(Click above for pictures)
Camp so far has been amazing! I am lucky to have such fun kids as my campers. They love to have a lot of fun and are full of energy, but they are also old enough and mature enough to have talks with at night. All of these kids have such great ideas for things like different games to play, things to do or say for our skits, and so much more. Overall we have really started to feel like a big family.
We woke up Tuesday morning and got the kids in the showers and ready for church and the rest of the morning activities. The other counselors and I love to sing with the kids to fully wake up. They are a big fan of the Byzantine hymns that they hear in chapel everyday.
During Orthodox life (OL) we talked about the Prodigal Son and a modern take on it. Then we would discuss what the story is about and how it shows God’s love for us and our love for God. The most popular answer was that God loves us and will always take us back without question, just like a dad would his son. After OL, we went to bible study where we talked about the different words for love in the Greek language and what each word meant. Then we read various passages from the Bible and looked through different parts to see what some examples of each kind of love are. After we read parts of the Bible, the kids would then try to make a modern example of these different stories.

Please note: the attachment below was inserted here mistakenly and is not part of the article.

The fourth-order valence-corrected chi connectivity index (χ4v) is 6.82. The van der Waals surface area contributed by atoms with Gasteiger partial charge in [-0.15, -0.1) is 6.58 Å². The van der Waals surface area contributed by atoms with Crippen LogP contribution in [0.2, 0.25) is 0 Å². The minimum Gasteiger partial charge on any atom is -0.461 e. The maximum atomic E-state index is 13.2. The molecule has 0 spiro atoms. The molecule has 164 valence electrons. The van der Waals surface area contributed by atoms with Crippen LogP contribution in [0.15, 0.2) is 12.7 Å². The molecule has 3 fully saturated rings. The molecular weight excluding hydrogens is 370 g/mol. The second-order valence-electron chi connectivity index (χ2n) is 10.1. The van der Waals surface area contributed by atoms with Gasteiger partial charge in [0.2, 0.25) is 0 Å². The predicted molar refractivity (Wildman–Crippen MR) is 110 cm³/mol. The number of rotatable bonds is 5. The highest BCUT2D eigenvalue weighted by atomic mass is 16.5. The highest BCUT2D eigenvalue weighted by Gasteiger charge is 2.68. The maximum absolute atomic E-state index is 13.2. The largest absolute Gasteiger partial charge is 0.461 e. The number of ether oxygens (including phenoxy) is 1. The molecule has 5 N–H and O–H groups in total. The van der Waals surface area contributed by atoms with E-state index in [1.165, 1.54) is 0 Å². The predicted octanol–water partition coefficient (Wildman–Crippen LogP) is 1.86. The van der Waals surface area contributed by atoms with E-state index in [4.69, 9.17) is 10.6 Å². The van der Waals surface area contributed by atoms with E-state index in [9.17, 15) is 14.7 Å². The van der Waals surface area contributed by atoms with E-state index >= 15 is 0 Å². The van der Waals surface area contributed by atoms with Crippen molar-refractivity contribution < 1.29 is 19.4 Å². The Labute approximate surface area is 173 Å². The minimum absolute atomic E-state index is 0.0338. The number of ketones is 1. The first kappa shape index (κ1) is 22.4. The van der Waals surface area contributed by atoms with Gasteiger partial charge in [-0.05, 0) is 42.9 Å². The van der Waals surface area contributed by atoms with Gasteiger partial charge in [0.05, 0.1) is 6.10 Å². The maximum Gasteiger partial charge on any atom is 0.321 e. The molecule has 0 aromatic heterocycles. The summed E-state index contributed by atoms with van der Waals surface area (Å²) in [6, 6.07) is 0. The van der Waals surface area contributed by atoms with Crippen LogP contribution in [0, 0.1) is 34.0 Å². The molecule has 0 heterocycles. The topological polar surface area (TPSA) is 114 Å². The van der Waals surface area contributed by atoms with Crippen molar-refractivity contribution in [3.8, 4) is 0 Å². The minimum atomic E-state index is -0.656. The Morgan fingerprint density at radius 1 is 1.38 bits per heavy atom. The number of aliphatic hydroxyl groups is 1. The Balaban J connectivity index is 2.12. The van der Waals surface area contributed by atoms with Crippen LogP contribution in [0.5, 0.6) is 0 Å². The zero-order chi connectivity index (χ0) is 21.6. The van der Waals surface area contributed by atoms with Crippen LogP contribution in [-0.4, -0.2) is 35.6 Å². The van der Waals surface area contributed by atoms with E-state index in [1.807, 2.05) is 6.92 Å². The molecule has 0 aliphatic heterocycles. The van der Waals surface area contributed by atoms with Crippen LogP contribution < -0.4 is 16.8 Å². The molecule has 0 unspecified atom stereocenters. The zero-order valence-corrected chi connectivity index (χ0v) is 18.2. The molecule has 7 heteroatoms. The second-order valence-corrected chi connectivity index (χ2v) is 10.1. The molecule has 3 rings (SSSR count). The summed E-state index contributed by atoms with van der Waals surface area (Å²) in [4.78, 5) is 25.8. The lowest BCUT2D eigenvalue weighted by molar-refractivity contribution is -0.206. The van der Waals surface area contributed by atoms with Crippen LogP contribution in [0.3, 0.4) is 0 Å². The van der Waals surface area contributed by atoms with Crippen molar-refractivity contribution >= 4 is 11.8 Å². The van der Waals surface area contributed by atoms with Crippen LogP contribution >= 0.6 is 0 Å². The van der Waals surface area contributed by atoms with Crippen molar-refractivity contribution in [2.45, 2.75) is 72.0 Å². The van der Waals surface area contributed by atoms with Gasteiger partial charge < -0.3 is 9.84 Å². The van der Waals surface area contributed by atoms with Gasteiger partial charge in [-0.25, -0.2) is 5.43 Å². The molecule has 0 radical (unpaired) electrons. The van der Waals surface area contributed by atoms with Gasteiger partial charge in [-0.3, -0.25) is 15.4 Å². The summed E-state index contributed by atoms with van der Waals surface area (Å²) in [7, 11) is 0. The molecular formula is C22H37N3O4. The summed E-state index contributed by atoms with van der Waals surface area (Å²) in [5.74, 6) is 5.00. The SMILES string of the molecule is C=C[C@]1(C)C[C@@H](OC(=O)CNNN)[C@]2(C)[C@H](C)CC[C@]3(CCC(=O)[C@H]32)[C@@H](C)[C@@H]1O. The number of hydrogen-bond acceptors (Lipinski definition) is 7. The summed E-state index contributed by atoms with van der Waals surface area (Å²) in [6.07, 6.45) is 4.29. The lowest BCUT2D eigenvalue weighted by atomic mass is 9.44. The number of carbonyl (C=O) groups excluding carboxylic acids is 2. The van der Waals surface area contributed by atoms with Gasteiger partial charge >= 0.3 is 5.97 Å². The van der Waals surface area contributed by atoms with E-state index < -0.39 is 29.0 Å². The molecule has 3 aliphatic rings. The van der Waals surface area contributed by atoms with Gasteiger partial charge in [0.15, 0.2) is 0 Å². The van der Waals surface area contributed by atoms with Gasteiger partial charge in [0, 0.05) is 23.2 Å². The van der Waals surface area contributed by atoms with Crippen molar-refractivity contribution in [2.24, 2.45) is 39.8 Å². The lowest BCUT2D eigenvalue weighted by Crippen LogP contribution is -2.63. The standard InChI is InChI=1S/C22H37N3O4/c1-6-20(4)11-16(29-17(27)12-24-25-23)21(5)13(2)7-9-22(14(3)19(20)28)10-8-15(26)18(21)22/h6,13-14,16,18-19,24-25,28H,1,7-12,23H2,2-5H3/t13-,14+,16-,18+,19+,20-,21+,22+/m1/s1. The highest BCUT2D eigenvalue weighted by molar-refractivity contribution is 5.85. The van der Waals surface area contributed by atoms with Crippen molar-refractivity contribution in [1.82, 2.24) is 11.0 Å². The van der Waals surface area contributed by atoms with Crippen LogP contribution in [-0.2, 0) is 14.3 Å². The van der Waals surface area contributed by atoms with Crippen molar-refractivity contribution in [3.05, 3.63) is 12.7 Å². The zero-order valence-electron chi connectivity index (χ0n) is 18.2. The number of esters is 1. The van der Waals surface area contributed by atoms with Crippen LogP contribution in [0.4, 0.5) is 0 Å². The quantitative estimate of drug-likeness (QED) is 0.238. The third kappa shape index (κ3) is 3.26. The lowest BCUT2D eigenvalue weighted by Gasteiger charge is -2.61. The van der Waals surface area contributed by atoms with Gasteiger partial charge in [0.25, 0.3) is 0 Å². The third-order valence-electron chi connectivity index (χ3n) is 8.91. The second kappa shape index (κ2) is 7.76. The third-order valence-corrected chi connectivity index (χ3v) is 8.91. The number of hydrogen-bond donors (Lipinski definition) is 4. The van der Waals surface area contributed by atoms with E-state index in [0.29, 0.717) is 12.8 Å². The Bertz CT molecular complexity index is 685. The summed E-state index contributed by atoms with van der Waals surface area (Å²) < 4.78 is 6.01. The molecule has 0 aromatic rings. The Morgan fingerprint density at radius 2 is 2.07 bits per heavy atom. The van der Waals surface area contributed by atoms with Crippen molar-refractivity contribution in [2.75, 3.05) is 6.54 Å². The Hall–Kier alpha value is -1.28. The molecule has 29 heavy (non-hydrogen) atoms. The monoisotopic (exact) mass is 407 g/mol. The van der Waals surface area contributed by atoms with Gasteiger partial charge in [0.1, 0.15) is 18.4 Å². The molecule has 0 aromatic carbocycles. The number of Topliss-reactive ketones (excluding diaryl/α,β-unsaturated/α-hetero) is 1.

Before we went to St. Sava Monastery, I had a talk with my kids about what they thought about saints and if they had any questions about going to see an in-corrupt saint. Many of them had the same question, “What does a saint look like?” And we discussed what we would see in regards to the relics and the rest of the church and monastery.
During devo, we started by talking about what we saw at the monastery and what impacted the kids the most. The majority of their responses to seeing an in-courpted saint was, “I thought he was going to look different. I think that a lot of the campers didn’t realize that he looked like just a normal human.” The biggest reaction was seeing that saints are normal people and aren’t some mythical creature. Next the staff and I talked to them about what they would be doing today (Wednesday) which is confession. We asked them if they have ever heard of it, have they done it, what it feels like going in before and walking out after, and answering questions if they had any.
It has been an amazing start to the week with already so many memories and so much to talk about.
– Charles Cassis